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Cause for concern with state’s blood alcohol tests

Attorney Andrew Mishlove of Mishlove & Stuckert LLC, Glendale, is board-certified in DUI defense by the National College for DUI Defense.

Attorney Andrew Mishlove of Mishlove & Stuckert LLC, Glendale, is board-certified in DUI defense by the National College for DUI Defense.

My colleagues and I have discovered a series of abnormal blood alcohol tests done at the Wisconsin State Laboratory of Hygiene, which casts serious doubt about the reliability of blood alcohol tests in Wisconsin.

We call such abnormalities a “jagged hump,’’ for the way that they look on the chromatogram or blood test result graph.

The hygiene lab has not affirmatively disclosed the jagged hump to persons who may be affected. But we believe it to be exculpatory and subject to mandatory disclosure under Brady v. Maryland.

The jagged hump

Blood alcohol tests are done using a process called headspace gas chromatography. This is a process that separates the component parts of a subject’s blood and then, once separated, these component parts are measured. The result is a graph called a chromatogram.

Ideally a chromatogram will have a flat baseline with discrete peaks, each representing a substance in the sample. Normally, a peak indicates the presence of a substance (such as ethanol) in the blood sample.

These peaks should be distinct from other peaks, indicating good separation of substances, or “resolution.” It’s easy to look at a good blood alcohol chromatogram and see the thin, separate peaks (see images below).

We are, however, finding abnormal chromatograms with jagged humps at the lower left portion of the graph. The humps are not distinct or “resolved” from each other, indicating a malfunction of the instrument.

The position of the jagged humps, at the left side of the chromatograms, also indicates an instrument malfunction; as they appear to the left of the point where any peak at all should be visible. The jagged humps are very easy to spot, and we’ve been seeing them a lot.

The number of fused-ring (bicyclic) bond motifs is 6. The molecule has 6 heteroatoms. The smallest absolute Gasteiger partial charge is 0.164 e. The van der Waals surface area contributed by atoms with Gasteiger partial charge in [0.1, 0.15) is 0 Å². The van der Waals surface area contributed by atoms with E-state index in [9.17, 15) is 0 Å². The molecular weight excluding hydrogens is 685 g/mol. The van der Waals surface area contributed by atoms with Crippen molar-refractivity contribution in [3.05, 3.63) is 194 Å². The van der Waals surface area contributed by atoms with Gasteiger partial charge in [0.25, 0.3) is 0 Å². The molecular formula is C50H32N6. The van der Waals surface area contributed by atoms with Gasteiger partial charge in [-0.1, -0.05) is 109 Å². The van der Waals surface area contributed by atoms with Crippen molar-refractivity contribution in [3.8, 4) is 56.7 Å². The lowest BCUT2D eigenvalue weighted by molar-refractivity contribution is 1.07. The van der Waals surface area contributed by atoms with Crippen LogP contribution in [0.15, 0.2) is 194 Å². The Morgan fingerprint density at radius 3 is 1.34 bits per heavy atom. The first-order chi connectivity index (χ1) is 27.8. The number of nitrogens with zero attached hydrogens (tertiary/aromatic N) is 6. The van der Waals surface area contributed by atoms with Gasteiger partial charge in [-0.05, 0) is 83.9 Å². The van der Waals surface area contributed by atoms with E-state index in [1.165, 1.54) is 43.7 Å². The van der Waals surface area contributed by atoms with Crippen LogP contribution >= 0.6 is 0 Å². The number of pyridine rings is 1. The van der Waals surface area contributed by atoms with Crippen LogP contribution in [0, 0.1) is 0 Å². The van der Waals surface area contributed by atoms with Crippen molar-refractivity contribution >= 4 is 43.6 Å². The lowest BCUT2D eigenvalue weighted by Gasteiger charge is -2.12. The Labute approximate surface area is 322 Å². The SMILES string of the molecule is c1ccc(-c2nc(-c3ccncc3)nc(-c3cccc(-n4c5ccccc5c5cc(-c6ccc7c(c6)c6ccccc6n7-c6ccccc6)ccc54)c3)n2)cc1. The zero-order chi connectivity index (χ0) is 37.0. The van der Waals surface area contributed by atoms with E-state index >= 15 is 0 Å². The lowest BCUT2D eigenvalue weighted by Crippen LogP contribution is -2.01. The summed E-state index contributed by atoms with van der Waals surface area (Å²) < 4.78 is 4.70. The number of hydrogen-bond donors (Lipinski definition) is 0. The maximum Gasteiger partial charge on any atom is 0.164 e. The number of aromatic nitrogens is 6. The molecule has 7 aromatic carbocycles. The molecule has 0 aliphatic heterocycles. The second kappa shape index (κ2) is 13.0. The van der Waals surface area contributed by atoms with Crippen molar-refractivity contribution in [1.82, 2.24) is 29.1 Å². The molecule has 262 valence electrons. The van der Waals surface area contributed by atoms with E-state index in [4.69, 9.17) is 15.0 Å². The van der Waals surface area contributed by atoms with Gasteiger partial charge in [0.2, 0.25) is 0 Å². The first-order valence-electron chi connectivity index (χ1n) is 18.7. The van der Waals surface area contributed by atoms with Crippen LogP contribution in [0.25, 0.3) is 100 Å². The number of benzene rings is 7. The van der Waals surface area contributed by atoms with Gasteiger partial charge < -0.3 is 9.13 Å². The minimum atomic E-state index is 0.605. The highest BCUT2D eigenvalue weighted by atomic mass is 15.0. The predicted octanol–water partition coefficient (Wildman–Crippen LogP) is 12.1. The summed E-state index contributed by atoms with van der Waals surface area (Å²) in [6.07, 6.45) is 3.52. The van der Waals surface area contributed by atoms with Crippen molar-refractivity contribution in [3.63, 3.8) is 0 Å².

Neither the hygiene lab, nor Perkin Elmer, the manufacturer of the test equipment, knows what causes the jagged humps; although, they admit that “they shouldn’t be there.”

On Feb. 4 in Milwaukee County Circuit Court, hygiene lab analyst Ryan Pieters testified in State v. Gummo that people from Perkin Elmer came to the lab to investigate, but they couldn’t figure it out.

Accepted standards

The ISO 17025 laboratory standard is accepted as the consensus standard of the scientific community. ISO 17025 has been adopted by the Wisconsin State Crime Laboratory and the Wisconsin Occupational Health Laboratory (which is another department of the hygiene lab).

This standard requires that any laboratory instrument that repeatedly displays suspect results should be removed from service.

The ISO 17025 standard, although widely accepted, has not been adopted by the Forensic Toxicology Section of the hygiene lab. This section is accredited by the American Board of Forensic Toxicology, whose standards are less stringent. ABFT Criteria E-9, however, still requires a root cause analysis and corrective action for “repeated failures beyond that statistically expected.”

None of that has been done.

Concerns about the reliability of blood tests

As noted above, a hygiene lab analyst has testified that the abnormality “shouldn’t be there,” is contrary to the manufacturer’s protocols and is unexplained.

Nevertheless, the hygiene lab officially maintains confidence in its test results. It has explained that because the jagged hump appears in a different location from the ethanol peaks, and because the control results are within specification, everything is OK.

But such confidence is a mistake. The jagged hump remains a mystery, as does its effect on test results. It’s bad science to say otherwise, despite the apparent validity of the control tests.

The jagged hump may be just the tip of the iceberg: the most visible symptom of a much larger problem.